Michelle DiNapoli submitted this reflection paper for the 1st Week of her Psychopathology Course…
(It is longer then your average blog, and SO worth reading for a look into the Southwestern College experience.)
Psychological Wholeness, Self Awareness, and My Journey Into Deep Territory…..
Reading about and pondering the nature of metaphor brought to mind what I feel is a more appropriate way of conceiving of “wholeness” and its implications. In class we discussed the concept of wholeness in connection to healing, and how this metaphor seems to imply that the person in question is fragmented, broken or somehow lacking. I myself had written something down about wholeness under the question “What does “healing” mean?” on my Question sheet. After some discussion about wholeness in class, I realized that I meant it differently than how it is probably most often intended/received. On the surface, it makes sense why if someone were seeking “wholeness,” that he or she must think of him or herself as fragmented or broken. What I mean to refer to when I speak of wholeness has nothing to do with what one is or is not but rather how much of oneself one is aware.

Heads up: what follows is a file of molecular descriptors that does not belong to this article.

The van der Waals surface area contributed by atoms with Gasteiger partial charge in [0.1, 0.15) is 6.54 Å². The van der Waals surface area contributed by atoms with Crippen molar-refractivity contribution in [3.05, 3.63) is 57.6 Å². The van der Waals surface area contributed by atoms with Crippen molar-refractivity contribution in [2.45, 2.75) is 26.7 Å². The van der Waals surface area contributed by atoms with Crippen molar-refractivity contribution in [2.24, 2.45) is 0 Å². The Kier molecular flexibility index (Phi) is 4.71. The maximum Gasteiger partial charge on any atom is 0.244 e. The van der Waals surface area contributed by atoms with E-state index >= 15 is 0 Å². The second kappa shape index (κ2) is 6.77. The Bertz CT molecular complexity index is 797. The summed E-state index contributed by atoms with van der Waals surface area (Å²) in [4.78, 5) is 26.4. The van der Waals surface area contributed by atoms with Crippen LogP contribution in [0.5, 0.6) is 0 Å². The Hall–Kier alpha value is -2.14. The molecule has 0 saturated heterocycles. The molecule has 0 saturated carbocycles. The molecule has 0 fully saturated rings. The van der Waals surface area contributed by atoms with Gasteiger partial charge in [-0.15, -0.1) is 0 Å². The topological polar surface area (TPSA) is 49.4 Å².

What I mean is that I conceive of everyone (myself included) as being whole, always and at any given time. (I don’t think it’s possible for something to exist and yet not be innately whole). But I think that mostly everyone (myself included) is usually only aware of particular parts or aspects of themselves (which leads perhaps to feeling fragmented.) So I see it as an issue of awareness, and not of being-ness. I also think that the quality of people’s self-awareness is most often exclusive. What I mean by this is that we often think, for instance: ‘I am a woman, which means I’m not a man. I am intelligent and educated, which means I’m not dim-witted and ignorant. I am gentle, which means I’m not abrasive.’